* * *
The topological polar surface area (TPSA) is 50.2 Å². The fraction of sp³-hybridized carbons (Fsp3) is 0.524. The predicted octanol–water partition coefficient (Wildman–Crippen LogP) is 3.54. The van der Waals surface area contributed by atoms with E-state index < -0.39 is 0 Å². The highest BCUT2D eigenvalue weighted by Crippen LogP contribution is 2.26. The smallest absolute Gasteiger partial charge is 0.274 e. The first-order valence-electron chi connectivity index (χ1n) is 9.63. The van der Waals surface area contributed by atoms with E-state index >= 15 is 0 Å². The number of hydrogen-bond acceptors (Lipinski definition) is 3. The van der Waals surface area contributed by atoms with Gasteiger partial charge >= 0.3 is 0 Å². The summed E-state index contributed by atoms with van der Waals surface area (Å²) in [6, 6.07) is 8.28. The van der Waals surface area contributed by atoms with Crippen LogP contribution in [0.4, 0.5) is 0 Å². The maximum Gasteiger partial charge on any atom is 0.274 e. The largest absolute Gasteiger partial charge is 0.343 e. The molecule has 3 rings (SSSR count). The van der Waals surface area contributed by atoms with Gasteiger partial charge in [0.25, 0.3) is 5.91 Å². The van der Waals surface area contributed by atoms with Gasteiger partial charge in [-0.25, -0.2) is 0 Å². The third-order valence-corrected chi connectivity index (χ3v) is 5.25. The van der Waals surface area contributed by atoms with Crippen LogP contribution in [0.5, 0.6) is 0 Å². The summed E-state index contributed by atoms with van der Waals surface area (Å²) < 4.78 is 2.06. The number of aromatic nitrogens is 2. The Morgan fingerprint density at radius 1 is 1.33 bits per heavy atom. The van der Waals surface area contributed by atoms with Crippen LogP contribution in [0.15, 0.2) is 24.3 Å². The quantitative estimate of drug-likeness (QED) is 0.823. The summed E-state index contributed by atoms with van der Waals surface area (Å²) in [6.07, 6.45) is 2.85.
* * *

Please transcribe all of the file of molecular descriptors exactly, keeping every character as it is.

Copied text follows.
The topological polar surface area (TPSA) is 50.2 Å². The fraction of sp³-hybridized carbons (Fsp3) is 0.524. The predicted octanol–water partition coefficient (Wildman–Crippen LogP) is 3.54. The van der Waals surface area contributed by atoms with E-state index < -0.39 is 0 Å². The highest BCUT2D eigenvalue weighted by Crippen LogP contribution is 2.26. The smallest absolute Gasteiger partial charge is 0.274 e. The first-order valence-electron chi connectivity index (χ1n) is 9.63. The van der Waals surface area contributed by atoms with E-state index >= 15 is 0 Å². The number of hydrogen-bond acceptors (Lipinski definition) is 3. The van der Waals surface area contributed by atoms with Gasteiger partial charge >= 0.3 is 0 Å². The summed E-state index contributed by atoms with van der Waals surface area (Å²) in [6, 6.07) is 8.28. The van der Waals surface area contributed by atoms with Crippen LogP contribution in [0.4, 0.5) is 0 Å². The maximum Gasteiger partial charge on any atom is 0.274 e. The largest absolute Gasteiger partial charge is 0.343 e. The molecule has 3 rings (SSSR count). The van der Waals surface area contributed by atoms with Gasteiger partial charge in [0.25, 0.3) is 5.91 Å². The van der Waals surface area contributed by atoms with Gasteiger partial charge in [-0.25, -0.2) is 0 Å². The third-order valence-corrected chi connectivity index (χ3v) is 5.25. The van der Waals surface area contributed by atoms with Crippen LogP contribution in [0.5, 0.6) is 0 Å². The summed E-state index contributed by atoms with van der Waals surface area (Å²) < 4.78 is 2.06. The number of aromatic nitrogens is 2. The Morgan fingerprint density at radius 1 is 1.33 bits per heavy atom. The van der Waals surface area contributed by atoms with Crippen LogP contribution in [0.15, 0.2) is 24.3 Å². The quantitative estimate of drug-likeness (QED) is 0.823. The summed E-state index contributed by atoms with van der Waals surface area (Å²) in [6.07, 6.45) is 2.85.